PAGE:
One woman's goal: looking at a million bucks

Wealthology: Dee Wright defines wealth as a million dollars. She plans to make that amount in the next two months.

March 18, 2000|By Laura Lippman | Laura Lippman,SUN STAFF

In 1984, Dee Wright was reading a magazine article about Michael Jackson when she happened upon this stray fact: While Jackson slept in California, he was making money in Europe. It was as if an imaginary cash register was going ka-ching every second of the day, as dollars, pounds, lira and deutsche marks flowed into Jackson's coffers.

Perhaps you, too, read this article, or a similar one. But the difference between you and Wright is that she underlined the sentences, filed them away, figuratively if not literally. Her career as a wealthologist had begun.

A wealthologist: One who studies wealth and aspires to it. Wright defines wealth as a million bucks, and her goal is to make that amount in the next two months. But we're getting ahead of the story, much in the way Wright got ahead of the curve when she decided three years ago that she wanted to be the millionaire next door.

Wright, who came to Baltimore from her native Cincinnati to study at Morgan State University, has been many things in her life. Teacher, insurance saleswoman, writer, state employee, consultant, office temp -- she has earned as much as $60,000 in a year, and as little as $30,000. Her life has been a comfortable, middle-class existence, which is an achievement in itself for someone born, as Wright says of herself, "with a plastic spoon in my mouth."

She was one of four children, reared by a hard-working widow who divided her meager earnings among envelopes marked "rent" "gas and electric" and "groceries." And if they sometimes had to pad their shoes with cardboard, Wright says, the tops were always shined.

In the early 1990s, this self-described serial careerist began to notice how many people were working two jobs, maybe three, just to stay even. Living paycheck to paycheck didn't seem any way to live, she thought. Why didn't people aim higher, going from paycheck to payoff? (Such phrase-making comes naturally to Wright.)

Inspired, she created National Be a Millionaire! Day in 1997 and acquired a listing in the Chase Calendar of annual events. The day, to be celebrated on the third Wednesday in May, was intended to be a "global celebration of the joys of achieving millionaire status."

Dee Wright and her husband, Sam, even wrote a little ditty, "Be a Millionaire: The Millionaire's Anthem." Sample lyrics include: "See London, See Holland/See Paris and Swiss Alps in the fall./Oh! That Taj Mahal./Get rich. Get happy./Be smart. Look snappy./Each day's a holiday. Be a millionaire/If you wanna live a good life."

The White House, however, declined to issue a presidential proclamation recognizing the day. Wright tabled her plans, using her apparently boundless energy on other projects. And then Regis Philbin came into her life.

"Who Wants to Be a Millionaire?" Philbin asked on ABC television last summer, and the rest was history, if one considers Nielsen ratings to be a part of history. Wright realized her only problem was being too far ahead of the curve. The public was not ready to embrace millionaire-hood in 1997. Now it was.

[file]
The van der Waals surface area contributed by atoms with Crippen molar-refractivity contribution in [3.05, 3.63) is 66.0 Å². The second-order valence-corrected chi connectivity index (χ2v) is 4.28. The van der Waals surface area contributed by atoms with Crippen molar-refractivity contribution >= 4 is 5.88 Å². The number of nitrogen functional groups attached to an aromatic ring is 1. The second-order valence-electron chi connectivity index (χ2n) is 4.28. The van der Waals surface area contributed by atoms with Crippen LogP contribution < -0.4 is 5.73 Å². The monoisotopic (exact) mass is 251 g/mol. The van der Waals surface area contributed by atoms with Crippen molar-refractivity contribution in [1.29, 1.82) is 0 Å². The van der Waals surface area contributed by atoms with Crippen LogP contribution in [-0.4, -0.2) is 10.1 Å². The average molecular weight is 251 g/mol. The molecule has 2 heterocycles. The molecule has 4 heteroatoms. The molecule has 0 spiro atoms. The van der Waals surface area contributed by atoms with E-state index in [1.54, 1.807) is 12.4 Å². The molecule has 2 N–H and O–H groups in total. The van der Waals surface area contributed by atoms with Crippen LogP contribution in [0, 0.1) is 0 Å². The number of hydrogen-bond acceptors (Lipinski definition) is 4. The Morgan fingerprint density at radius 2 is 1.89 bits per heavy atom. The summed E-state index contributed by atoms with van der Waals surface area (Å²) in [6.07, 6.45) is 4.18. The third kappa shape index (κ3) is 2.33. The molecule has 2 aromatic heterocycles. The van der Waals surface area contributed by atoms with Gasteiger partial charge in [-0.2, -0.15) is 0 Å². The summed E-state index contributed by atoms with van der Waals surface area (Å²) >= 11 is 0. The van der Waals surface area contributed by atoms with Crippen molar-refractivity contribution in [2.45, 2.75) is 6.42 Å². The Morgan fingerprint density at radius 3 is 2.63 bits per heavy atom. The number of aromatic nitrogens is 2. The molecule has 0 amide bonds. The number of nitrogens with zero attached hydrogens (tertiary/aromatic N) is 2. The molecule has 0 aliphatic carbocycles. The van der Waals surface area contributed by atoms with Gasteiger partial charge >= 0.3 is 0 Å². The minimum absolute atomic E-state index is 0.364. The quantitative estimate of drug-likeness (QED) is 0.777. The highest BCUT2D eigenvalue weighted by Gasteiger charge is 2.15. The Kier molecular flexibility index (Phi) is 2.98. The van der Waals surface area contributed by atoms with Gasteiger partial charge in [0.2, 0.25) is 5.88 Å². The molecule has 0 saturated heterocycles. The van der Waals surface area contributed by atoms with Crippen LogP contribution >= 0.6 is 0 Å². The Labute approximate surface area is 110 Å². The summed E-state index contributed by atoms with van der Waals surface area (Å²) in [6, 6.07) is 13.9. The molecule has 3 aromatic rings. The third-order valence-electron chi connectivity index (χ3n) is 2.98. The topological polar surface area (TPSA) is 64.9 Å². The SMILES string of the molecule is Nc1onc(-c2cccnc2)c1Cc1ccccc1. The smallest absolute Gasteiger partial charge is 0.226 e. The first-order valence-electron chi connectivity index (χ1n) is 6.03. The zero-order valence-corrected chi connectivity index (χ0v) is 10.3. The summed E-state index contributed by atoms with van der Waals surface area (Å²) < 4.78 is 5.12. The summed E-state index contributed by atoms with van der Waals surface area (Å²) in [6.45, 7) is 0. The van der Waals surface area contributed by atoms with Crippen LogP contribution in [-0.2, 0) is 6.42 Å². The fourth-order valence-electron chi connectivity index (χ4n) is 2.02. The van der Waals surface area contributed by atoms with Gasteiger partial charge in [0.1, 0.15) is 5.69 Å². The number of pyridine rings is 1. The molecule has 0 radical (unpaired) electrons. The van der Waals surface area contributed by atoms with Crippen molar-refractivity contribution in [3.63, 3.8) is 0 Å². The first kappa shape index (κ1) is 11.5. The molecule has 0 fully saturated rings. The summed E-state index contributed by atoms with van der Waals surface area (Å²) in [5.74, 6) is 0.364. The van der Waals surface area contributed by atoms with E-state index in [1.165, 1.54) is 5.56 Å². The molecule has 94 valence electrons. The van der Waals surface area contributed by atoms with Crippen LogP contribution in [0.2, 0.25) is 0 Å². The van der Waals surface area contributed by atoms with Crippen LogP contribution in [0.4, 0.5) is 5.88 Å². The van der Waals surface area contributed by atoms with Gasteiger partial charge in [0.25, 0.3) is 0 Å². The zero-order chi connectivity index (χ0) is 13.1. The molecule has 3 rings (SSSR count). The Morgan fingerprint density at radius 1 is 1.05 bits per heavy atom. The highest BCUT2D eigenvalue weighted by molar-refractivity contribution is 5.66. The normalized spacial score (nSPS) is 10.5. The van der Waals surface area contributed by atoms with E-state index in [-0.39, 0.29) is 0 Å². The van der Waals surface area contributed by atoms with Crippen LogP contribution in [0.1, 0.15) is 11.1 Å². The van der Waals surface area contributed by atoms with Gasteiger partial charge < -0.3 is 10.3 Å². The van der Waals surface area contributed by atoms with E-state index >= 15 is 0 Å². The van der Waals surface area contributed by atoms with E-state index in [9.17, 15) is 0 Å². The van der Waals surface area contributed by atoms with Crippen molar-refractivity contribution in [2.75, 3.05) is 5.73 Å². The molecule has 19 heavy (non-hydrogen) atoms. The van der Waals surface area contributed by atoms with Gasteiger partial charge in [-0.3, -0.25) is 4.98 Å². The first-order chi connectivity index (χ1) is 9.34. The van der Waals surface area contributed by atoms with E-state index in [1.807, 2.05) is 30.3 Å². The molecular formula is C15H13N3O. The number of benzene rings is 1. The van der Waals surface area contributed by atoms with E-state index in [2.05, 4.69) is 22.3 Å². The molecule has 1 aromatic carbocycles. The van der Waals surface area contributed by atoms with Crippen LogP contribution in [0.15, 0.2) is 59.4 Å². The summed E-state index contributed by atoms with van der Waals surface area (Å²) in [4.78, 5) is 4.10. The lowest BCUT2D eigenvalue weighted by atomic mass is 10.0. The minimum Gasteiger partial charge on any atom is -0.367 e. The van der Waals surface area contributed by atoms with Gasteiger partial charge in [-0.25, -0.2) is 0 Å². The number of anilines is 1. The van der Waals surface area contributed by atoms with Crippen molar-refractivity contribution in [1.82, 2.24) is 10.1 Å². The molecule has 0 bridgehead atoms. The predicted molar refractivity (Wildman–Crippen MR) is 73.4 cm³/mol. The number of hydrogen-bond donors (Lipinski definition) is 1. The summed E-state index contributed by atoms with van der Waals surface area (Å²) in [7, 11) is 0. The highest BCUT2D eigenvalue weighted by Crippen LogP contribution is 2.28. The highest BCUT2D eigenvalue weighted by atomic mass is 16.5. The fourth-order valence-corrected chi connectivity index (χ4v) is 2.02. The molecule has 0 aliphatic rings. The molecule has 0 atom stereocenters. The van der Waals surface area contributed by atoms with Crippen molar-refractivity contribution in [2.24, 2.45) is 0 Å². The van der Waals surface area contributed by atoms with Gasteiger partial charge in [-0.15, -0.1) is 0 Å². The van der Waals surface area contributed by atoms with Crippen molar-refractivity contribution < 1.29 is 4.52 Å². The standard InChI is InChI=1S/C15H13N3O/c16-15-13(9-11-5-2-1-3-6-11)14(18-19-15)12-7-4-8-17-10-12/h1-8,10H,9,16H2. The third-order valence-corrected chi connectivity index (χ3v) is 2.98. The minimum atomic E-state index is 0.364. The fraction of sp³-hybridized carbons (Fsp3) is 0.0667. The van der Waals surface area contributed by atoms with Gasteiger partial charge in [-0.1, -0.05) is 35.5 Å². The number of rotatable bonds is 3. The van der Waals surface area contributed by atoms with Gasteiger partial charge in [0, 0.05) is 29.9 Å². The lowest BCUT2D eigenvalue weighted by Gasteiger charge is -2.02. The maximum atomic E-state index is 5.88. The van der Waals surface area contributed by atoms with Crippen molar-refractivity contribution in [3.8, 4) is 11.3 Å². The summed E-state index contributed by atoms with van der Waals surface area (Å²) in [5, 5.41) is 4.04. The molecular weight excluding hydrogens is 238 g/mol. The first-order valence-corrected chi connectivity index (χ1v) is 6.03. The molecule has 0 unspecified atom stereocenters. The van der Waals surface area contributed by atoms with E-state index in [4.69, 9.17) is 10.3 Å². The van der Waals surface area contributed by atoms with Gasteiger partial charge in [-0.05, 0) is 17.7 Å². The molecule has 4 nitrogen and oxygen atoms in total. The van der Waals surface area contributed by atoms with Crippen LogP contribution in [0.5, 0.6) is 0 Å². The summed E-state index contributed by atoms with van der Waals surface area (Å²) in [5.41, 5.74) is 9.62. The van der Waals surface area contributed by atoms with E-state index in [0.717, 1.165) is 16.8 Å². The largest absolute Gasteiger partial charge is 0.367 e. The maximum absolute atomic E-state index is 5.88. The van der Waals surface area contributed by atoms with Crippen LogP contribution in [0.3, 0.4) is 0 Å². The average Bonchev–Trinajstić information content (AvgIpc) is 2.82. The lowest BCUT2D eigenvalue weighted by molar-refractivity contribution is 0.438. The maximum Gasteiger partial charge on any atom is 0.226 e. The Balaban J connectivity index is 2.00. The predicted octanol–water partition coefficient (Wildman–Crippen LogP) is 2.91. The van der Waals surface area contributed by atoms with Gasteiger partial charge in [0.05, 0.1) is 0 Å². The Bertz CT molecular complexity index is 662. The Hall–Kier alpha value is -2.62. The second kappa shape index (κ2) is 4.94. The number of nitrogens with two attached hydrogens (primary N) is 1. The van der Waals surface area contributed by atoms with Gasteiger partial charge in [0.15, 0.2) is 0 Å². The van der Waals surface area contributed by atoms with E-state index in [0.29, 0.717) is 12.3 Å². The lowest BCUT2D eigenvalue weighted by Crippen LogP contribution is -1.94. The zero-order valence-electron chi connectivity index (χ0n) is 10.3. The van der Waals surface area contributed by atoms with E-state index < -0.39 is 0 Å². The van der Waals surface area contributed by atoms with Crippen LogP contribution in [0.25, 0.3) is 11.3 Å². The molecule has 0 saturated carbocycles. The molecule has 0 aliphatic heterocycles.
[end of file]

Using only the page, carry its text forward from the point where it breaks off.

She spreads her research on a table -- heavily underlined issues of Newsweek, Time and Forbes. She shows copies of the letters she has written to Oprah Winfrey, baseball commissioner Bud Selig, the Mall of America and the New York Stock Exchange. (She wanted to ring the bell on May 17, this year's National Be a Millionaire! Day, but the NYSE said no.) She speaks knowingly of IPOs, dot-com kids and Martha Stewart, who did get to ring the NYSE bell.

And, as of yesterday, she was ready to start sharing her "greenprint" -- another Wright phrase -- for how to become a millionaire. Just watch her, via the Internet ( She's going to do it by May 17.

How? She won't say, other than to speak generally about "royalty-based income" and intellectual property. Manufacturing, making goods, was the old way to wealth. Ideas are the new way, says Wright.

She invites people to take the millionaire pledge, to aim as high as she is aiming. "A millionaire in every family," that's her motto. Her three-point plan is: "Do it, prove it, teach it."

Statistics show, Wright says, that "we're creating 62 millionaires a day." She'd like that number to jump to 75, 80. (In fact, the number of millionaires in the United States has doubled in the last five years, with 7.1 million households at the $1 million mark.)

And if she's not a millionaire by May 17? She'll just keep trying. The one thing she won't do is marry for money, says Wright, who is separated, amicably, from her husband. "That's Rick Rockwell and all that kind of stuff."

She invites you to her Web site, asks that you share your own dreams of wealth. What's the downside, Wright asks, of everyone being a millionaire? Why can't we talk openly about money?

Yes, Wright will show you her wallet. But don't ask her age. "I find when women are involved in divine missions, people ask their age, and there are two schools of gossip." One is: Boy, does she look great. The other is the obvious corollary.

So, Wright's age remains off the record. But if we had to put money on it, our guess is that she would inspire the first school of gossip.

Have a million bucks? Not yet.

Looks like a million bucks? Yep. Or at least $750,000.

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